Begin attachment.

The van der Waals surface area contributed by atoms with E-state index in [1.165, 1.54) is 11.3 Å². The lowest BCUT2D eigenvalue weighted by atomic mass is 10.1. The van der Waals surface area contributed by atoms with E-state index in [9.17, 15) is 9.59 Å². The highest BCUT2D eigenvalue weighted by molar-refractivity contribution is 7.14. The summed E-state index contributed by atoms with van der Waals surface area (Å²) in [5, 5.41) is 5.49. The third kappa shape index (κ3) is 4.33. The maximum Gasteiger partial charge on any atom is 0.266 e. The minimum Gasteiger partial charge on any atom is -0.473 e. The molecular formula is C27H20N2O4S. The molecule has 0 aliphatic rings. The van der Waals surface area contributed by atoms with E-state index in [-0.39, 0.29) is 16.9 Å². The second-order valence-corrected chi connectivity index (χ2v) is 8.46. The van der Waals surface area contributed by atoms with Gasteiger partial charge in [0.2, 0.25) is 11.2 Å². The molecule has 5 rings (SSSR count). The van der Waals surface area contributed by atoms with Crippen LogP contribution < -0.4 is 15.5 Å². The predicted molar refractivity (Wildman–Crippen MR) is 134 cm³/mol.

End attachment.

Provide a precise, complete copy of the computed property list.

The van der Waals surface area contributed by atoms with E-state index in [1.165, 1.54) is 11.3 Å². The lowest BCUT2D eigenvalue weighted by atomic mass is 10.1. The van der Waals surface area contributed by atoms with E-state index in [9.17, 15) is 9.59 Å². The highest BCUT2D eigenvalue weighted by molar-refractivity contribution is 7.14. The summed E-state index contributed by atoms with van der Waals surface area (Å²) in [5, 5.41) is 5.49. The third kappa shape index (κ3) is 4.33. The maximum Gasteiger partial charge on any atom is 0.266 e. The minimum Gasteiger partial charge on any atom is -0.473 e. The molecular formula is C27H20N2O4S. The molecule has 0 aliphatic rings. The van der Waals surface area contributed by atoms with E-state index in [-0.39, 0.29) is 16.9 Å². The second-order valence-corrected chi connectivity index (χ2v) is 8.46. The van der Waals surface area contributed by atoms with Gasteiger partial charge in [0.2, 0.25) is 11.2 Å². The molecule has 5 rings (SSSR count). The van der Waals surface area contributed by atoms with Crippen LogP contribution < -0.4 is 15.5 Å². The predicted molar refractivity (Wildman–Crippen MR) is 134 cm³/mol.